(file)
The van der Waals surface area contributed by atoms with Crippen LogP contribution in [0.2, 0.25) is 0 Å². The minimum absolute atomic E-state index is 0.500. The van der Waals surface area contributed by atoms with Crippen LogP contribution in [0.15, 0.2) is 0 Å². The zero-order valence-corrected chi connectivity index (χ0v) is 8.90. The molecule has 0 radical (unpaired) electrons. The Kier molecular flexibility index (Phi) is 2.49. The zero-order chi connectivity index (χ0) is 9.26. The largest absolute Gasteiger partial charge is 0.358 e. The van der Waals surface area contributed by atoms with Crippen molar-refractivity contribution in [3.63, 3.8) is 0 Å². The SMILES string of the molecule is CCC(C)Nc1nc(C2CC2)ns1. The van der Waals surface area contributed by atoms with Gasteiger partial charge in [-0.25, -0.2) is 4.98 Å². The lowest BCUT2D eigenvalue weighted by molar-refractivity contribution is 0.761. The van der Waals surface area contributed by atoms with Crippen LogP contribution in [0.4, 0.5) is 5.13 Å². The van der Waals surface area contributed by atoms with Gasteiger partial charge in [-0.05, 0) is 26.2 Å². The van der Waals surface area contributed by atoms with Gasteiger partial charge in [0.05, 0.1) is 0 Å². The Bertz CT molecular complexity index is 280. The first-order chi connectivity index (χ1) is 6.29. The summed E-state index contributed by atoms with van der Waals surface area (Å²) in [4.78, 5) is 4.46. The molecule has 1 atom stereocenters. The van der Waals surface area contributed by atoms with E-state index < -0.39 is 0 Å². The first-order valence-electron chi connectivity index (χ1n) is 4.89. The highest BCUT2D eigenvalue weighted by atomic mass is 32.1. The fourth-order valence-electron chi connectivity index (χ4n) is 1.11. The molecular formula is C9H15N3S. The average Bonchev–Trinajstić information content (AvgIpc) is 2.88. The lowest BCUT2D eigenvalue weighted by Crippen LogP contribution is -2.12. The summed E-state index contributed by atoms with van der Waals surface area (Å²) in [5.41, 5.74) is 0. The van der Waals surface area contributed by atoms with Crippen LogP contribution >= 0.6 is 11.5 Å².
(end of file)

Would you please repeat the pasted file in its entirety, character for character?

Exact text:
The van der Waals surface area contributed by atoms with Crippen LogP contribution in [0.2, 0.25) is 0 Å². The minimum absolute atomic E-state index is 0.500. The van der Waals surface area contributed by atoms with Crippen LogP contribution in [0.15, 0.2) is 0 Å². The zero-order valence-corrected chi connectivity index (χ0v) is 8.90. The molecule has 0 radical (unpaired) electrons. The Kier molecular flexibility index (Phi) is 2.49. The zero-order chi connectivity index (χ0) is 9.26. The largest absolute Gasteiger partial charge is 0.358 e. The van der Waals surface area contributed by atoms with Crippen molar-refractivity contribution in [3.63, 3.8) is 0 Å². The SMILES string of the molecule is CCC(C)Nc1nc(C2CC2)ns1. The van der Waals surface area contributed by atoms with Gasteiger partial charge in [-0.25, -0.2) is 4.98 Å². The lowest BCUT2D eigenvalue weighted by molar-refractivity contribution is 0.761. The van der Waals surface area contributed by atoms with Crippen LogP contribution in [0.4, 0.5) is 5.13 Å². The van der Waals surface area contributed by atoms with Gasteiger partial charge in [-0.05, 0) is 26.2 Å². The van der Waals surface area contributed by atoms with Gasteiger partial charge in [0.05, 0.1) is 0 Å². The Bertz CT molecular complexity index is 280. The first-order chi connectivity index (χ1) is 6.29. The summed E-state index contributed by atoms with van der Waals surface area (Å²) in [4.78, 5) is 4.46. The molecule has 1 atom stereocenters. The van der Waals surface area contributed by atoms with E-state index < -0.39 is 0 Å². The first-order valence-electron chi connectivity index (χ1n) is 4.89. The highest BCUT2D eigenvalue weighted by atomic mass is 32.1. The fourth-order valence-electron chi connectivity index (χ4n) is 1.11. The molecular formula is C9H15N3S. The average Bonchev–Trinajstić information content (AvgIpc) is 2.88. The lowest BCUT2D eigenvalue weighted by Crippen LogP contribution is -2.12. The summed E-state index contributed by atoms with van der Waals surface area (Å²) in [5.41, 5.74) is 0. The van der Waals surface area contributed by atoms with Crippen LogP contribution >= 0.6 is 11.5 Å².